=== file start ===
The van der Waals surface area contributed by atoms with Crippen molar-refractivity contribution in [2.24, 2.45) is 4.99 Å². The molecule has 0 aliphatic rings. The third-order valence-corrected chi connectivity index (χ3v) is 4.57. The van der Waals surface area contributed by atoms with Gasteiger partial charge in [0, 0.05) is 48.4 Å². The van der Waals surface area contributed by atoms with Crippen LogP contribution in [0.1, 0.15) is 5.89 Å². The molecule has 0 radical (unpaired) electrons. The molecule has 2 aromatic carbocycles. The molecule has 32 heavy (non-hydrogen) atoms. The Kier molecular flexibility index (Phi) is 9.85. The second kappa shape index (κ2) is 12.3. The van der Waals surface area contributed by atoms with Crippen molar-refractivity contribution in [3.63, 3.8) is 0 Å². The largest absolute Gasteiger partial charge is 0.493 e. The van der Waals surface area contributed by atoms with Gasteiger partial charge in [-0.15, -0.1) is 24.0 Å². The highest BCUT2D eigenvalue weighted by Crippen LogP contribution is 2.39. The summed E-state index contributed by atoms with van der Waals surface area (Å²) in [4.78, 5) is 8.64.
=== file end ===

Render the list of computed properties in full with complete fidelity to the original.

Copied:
The van der Waals surface area contributed by atoms with Crippen molar-refractivity contribution in [2.24, 2.45) is 4.99 Å². The molecule has 0 aliphatic rings. The third-order valence-corrected chi connectivity index (χ3v) is 4.57. The van der Waals surface area contributed by atoms with Gasteiger partial charge in [0, 0.05) is 48.4 Å². The van der Waals surface area contributed by atoms with Crippen LogP contribution in [0.1, 0.15) is 5.89 Å². The molecule has 0 radical (unpaired) electrons. The molecule has 2 aromatic carbocycles. The molecule has 32 heavy (non-hydrogen) atoms. The Kier molecular flexibility index (Phi) is 9.85. The second kappa shape index (κ2) is 12.3. The van der Waals surface area contributed by atoms with Crippen molar-refractivity contribution in [3.63, 3.8) is 0 Å². The largest absolute Gasteiger partial charge is 0.493 e. The van der Waals surface area contributed by atoms with Gasteiger partial charge in [-0.15, -0.1) is 24.0 Å². The highest BCUT2D eigenvalue weighted by Crippen LogP contribution is 2.39. The summed E-state index contributed by atoms with van der Waals surface area (Å²) in [4.78, 5) is 8.64.